Cultivating an attitude of gratitude

Miss Manners, Dear Abby and my favorite cousin are all going to be appalled, but I am going to say this anyway – thank you cards are a pain in the behind.

I don’t mind an occasional “thank you” where a gal pens one nice note and then places it in an envelope and sends it off. It’s when one has to write a bajillion of them that it puts a strain on my brain.

Ironically, the times one has to write them in bulk is around or about the same time that life-changing events are occurring along with an abundance of things to do.

Wedding thank yous aren’t so bad, as you can have your beloved spouse join you in the penciling of your gratitude amidst your wedding bliss. We sort of floated right through that one.

It was the birth of Vernon, our eldest son, that really threw me for a loop. It was hard to express how happy I was for the beautiful burp cloths when he was throwing up. It was difficult to convey how grateful we were for the crib set when he refused to sleep more than 20 minutes at a time.

Finding the time to write the warm feelings I had for the nice couple who purchased diapers also posed a problem when it seemed that changing them was all I was getting done.

But I did it! I got those suckers done each and every time, and although they never met Miss Manners’ time frame, the baby shower thank yous were always sent out before our sons graduated from high school, or thereabout.

As difficult as it seems to write thank you cards in bulk, it pales in comparison to getting your child to do it.

Oh, sure, they have written their fair share of thank yous throughout the years.  But a single card seems like a pebble at the base of a mountain when the time comes to write the cards following their graduation celebration.

Vernon was the worst. I let him have a couple of days to rest before I plunked a large box of thank you cards down on his lap.

“Vernon,” I said as I tried to shake him out of his graduated slumber. “It’s time to get these done.”

“Can’t you do it for me?” he asked with all the independence his 18 years would allow.


“But why?” he whined as he rolled over and placed an arm over his head.

“Because I refuse to write, ‘Thank you for giving our son a gift, he really appreciated it and will inscribe his own card of appreciation as soon as he grows up.’ ”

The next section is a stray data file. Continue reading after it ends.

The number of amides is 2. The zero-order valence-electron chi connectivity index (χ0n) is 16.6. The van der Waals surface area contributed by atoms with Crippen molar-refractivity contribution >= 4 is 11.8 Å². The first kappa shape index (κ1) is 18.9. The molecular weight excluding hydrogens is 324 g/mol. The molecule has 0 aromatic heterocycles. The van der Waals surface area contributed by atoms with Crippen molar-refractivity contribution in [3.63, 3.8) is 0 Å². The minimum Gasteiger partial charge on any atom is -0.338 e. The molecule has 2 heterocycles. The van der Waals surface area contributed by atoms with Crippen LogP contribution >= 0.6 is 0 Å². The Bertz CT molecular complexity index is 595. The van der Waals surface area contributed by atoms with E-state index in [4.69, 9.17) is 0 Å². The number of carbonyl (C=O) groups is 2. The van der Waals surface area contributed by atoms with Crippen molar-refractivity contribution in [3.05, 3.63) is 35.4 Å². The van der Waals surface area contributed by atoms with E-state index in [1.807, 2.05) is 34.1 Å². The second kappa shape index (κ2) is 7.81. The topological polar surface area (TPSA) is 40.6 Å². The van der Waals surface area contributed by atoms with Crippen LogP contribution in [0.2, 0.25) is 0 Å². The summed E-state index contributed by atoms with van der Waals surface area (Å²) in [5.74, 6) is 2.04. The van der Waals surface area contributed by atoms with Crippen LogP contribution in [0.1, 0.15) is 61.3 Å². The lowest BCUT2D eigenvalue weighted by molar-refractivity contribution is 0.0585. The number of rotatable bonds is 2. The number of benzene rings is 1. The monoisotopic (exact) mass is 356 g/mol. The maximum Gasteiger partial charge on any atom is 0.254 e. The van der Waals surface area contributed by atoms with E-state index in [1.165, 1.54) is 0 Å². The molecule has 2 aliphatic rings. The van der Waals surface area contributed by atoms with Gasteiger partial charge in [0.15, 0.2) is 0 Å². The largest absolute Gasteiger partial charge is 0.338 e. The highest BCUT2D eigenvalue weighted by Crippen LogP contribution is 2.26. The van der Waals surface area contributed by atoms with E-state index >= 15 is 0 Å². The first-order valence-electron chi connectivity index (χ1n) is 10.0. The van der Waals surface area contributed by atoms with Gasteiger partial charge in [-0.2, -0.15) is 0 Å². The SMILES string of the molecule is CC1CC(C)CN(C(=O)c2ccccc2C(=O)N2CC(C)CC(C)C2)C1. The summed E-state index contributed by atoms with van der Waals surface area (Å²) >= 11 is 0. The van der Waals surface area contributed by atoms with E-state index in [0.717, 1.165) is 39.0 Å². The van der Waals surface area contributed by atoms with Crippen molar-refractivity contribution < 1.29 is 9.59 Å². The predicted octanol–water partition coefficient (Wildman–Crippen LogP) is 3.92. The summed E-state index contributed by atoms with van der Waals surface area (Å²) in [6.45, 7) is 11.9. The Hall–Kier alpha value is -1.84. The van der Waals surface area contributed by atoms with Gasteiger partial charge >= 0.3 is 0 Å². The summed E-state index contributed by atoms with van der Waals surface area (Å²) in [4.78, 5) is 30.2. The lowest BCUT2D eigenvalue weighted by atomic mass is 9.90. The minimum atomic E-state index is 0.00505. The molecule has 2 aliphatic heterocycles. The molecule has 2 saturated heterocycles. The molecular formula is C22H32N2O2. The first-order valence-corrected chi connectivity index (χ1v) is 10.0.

With that he rubbed his eyes and said, “That sounds good to me.”

It wasn’t until I told him he could not use a gift or deposit a dime of the cash until the cards had been written that Vernon bolted out of the recliner and made a beeline to the kitchen table.

Vernon worked long and hard and appeared to be taking time with each and every card. With the kitchen light shining bright above his head, Vernon burned the midnight oil.

My sense of relief for their completion was short-lived as I soon found out that Vernon had thanked folks for cash when they gave him a laundry basket, expressed warm gratitude for a camping chair to a good friend who gave him an emergency car kit, and even went so far as to send a thank you to a friend who still had his gift sitting on her kitchen counter.

If memory serves, and I seriously doubt it does, our Huey and Lawrence finished their thank you cards without much trouble and I patted myself on the back for good parenting one child too soon.

Although our Charlie has been an absolute dream of a teenager, I have been like white on rice with him for the last two weeks.

“How are the thank yous coming?” “How many cards did you write today?” “Did you get your thank yous done? How about now?“

“How about you write them for me?” he suggested just yesterday.

I’m loathe to admit it, but somehow that almost seems easier.

Lori Clinch is the mother of four sons and the author of the book “Are We There Yet?” You can reach her by sending an email to